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Cody Merriman, a supporter of the Wet'suwet'en hereditary chiefs and who opposes the Coastal GasLink pipeline, helps to build a support station at kilometre 39 near the Gidimt'en checkpoint near Houston, B.C., on Wednesday, January 8, 2020. (File photo)

JASON FRANSON/The Canadian Press

A spokesman for the Wet’suwet’en hereditary clan chiefs says they have asked the RCMP not to use force against opponents of a natural gas pipeline facing an injunction order in northern British Columbia.

Na’moks said he and other chiefs delivered “directives” during a meeting with RCMP Deputy Commissioner Jennifer Strachan, as well as local New Democrat MP Taylor Bachrach and provincial Forests Minister Doug Donaldson.

“All we ask for is to maintain the peace and to not allow the RCMP to step forward and start any form of violent action,” he said after a rally in Smithers on Friday.

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Coastal GasLink has signed agreements with all 20 elected First Nation councils along the planned 670-kilometre route from northeastern British Columbia to LNG Canada’s export terminal in Kitimat on the coast, but hereditary chiefs say the project does not have their consent.

Supporters of the chiefs have felled trees along a road to a Coastal GasLink work site and are building a new support camp at a pullout.

They already occupy two other camps along the road. The Unist’ot’en camp, where one woman named in the injunction has lived for 10 years, and the Gidimt’en camp, where the RCMP enforced an injunction last year and arrested 14 people.

RCMP spokeswoman Dawn Roberts confirmed that a series of meetings is scheduled and ongoing.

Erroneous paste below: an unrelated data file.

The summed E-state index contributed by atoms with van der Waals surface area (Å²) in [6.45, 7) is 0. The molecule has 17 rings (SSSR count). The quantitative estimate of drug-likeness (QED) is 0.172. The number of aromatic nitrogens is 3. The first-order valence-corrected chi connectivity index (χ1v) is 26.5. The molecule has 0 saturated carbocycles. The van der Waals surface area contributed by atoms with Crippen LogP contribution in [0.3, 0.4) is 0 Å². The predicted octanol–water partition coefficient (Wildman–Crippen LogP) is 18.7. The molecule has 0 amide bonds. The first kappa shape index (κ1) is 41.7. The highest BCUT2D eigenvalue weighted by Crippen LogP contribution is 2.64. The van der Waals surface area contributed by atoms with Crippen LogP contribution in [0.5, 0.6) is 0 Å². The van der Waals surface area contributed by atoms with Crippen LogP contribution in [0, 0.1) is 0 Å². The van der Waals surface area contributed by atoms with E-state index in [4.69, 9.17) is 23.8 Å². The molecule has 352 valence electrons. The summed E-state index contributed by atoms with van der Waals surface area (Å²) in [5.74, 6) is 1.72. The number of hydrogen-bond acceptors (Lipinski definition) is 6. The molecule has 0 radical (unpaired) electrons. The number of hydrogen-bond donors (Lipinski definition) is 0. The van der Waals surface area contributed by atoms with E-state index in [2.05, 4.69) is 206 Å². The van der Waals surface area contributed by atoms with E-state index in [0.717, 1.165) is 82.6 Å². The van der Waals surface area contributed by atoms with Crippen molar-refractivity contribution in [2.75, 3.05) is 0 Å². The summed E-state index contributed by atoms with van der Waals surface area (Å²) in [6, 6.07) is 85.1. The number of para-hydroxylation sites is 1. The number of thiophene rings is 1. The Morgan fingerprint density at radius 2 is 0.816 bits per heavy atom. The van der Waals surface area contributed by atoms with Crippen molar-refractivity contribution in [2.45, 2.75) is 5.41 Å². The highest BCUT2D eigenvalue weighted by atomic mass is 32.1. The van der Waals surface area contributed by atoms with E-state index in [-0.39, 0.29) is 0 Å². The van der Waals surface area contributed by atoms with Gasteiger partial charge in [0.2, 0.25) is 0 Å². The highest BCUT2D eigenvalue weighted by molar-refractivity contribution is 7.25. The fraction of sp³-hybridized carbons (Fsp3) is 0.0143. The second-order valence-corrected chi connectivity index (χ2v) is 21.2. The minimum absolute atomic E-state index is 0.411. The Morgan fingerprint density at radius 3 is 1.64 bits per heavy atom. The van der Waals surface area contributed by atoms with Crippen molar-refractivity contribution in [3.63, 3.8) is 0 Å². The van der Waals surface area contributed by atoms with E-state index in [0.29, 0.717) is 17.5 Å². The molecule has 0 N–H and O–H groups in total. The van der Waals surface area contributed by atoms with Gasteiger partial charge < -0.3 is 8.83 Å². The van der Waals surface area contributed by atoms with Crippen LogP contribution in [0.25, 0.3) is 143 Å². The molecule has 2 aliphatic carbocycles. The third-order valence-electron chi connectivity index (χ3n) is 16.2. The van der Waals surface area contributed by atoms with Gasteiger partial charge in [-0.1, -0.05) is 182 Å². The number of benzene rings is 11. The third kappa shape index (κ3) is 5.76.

But she says in an email that out of respect for those involved and the spirit of what they are trying to accomplish, she will not share what is discussed until all the meetings have taken place or decisions have been made.

She says the RCMP is committed to facilitating dialogue between those involved.

“We remain hopeful that these efforts will result in a resolution. This has been our focus and continues to be our focus,” she says.

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The RCMP issued a statement Wednesday saying it has launched a criminal investigation into traps likely to cause bodily harm after patrolling the area where trees were felled across the road.

Officers found stacked tires with jugs of fuel inside, as well as bags of fuel-soaked rags. They also found trees along the side of the road that had been partially cut, which the RCMP say could be knocked down by wind.

Roberts says that investigation is progressing and remains active.

Na’moks has said the trees were felled for the safety of Wet’suwet’en chiefs and their supporters.

Coastal GasLink responded to an interview request with an emailed statement.

“Coastal GasLink is approved, permitted and under construction today with more than 1,000 people working to build it, safely and responsibly,” Suzanne Wilton says in the statement.

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She pointed to a news release that says clearing, grading, workforce accommodation, construction and other activities are planned for January between Chetwynd and Kitimat. The company has awarded $870 million in contracts since the final investment decision was made in October 2018, it says.

At the rally Friday, a spokeswoman for the Gidimt’en camp called supporters to donate supplies like warm clothes, noting the temperature is expected to drop to -30 C by Monday.

“We’re being told that we are criminals for breaking the law,” said Molly Wickham, who also goes by Sleydo’. “Well I’ll tell you that at one point at time, stealing our children from us and putting us in residential schools was the law.”

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